Code Climate

Code Climate

Code Climate is something I added to the project out of curiosity a few years ago and have since left active after getting a surprising amount of value back. Code Climate provides code quality analysis, highlighting potential maintainability issues in code. I don’t follow it’s guidance religiously but it’s proved useful to get a feel when particular files might be getting out of control.

CodeClimate is not open source but it does provide free services to Open Source projects. It’s another service that was super simple, taking only minutes to set-up, while providing a net benefit.

Hugo

Go Hugo

Not so much a service as an open source project, but Hugo plays a big part for our website and this blog. Hugo is a static-site generator that allows us to generate a performant, easy-to-host, static HTML site for our docs, blog and homepage from content we can manage via GitHub.

Hugo has remained great for our usage and has remained super fast even as the site and blog have grown. I’ve sometimes had trouble wrangling with the template & variable syntax but I can usually find a solution and it’s infrequent I need to make changes. Overall, A great open-source project.

Mailbag

Mailbag

Mailbag is a project I created myself to manage our mailing lists as an alternative to our previous Mailchimp usage. I detailed our migration in a blogpost earlier this year.

It’s quite a simple system, focusing on plaintext email content, but it’s designed to privacy respecting and fast to use. I provide it under the MIT license via GitHub.

Discord

Discord

Although primarily intended for gaming, Discord has been adopted as the discussion system of choice by many open source projects. Personally I was very hesitant about utilizing it for BookStack but Discord has acted as a very good host, providing any required features while doing so with a great user experience. Discord has proved itself as a great alternative to our GitHub issue list as a place to informally discuss the project and to seek/provide support.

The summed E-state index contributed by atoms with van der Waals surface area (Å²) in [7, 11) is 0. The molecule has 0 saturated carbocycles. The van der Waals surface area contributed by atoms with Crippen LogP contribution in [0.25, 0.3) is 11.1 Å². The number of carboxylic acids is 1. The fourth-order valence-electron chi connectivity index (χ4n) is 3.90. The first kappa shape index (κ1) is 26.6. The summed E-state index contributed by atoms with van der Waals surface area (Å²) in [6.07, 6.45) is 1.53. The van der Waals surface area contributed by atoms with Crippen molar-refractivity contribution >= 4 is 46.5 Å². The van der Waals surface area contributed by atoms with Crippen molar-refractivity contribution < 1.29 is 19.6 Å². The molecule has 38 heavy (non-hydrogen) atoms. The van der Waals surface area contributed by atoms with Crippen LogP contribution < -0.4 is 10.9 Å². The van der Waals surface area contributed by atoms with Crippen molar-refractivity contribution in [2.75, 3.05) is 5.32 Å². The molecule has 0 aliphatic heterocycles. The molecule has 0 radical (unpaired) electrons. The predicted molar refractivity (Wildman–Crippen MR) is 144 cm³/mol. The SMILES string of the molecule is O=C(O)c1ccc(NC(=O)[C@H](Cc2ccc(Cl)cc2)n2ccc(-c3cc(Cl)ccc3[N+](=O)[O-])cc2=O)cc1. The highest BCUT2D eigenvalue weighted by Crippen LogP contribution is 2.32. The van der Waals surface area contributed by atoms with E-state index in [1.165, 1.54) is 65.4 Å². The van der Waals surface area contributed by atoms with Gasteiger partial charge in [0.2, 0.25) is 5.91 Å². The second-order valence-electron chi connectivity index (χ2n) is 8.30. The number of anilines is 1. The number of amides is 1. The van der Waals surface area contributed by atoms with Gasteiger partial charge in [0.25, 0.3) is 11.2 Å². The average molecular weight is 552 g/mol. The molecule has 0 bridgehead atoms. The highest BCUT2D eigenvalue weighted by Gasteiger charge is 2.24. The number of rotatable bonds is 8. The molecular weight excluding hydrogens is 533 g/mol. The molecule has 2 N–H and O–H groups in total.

OVH

OVH

I’ve used many hosting providers over the years but I’ve landed on using OVH for most of my personal projects thanks to their relatively cheap price-point for VPS systems in Europe. Their reliability may not be at Google Cloud or AWS levels, with a few recent events occuring including data centre fires and network configuration issues, but I’m happy to sacrifice a little reliability for a better price and predictable pricing. We use OVH’s VPS offerings to host this website & blog.

Algolia DocSearch

Aloglia DocSearch

The BookStack documentation pages are generated as part of the website static-site build. While there are options for search in this scenario, using DocSearch by Algolia has made things very easy which providing a great search experience within our documentation. DocSearch is offered free by Aloglia for open source projects.


Header Image Credits: Photo by Hendrik Cornelissen on Unsplash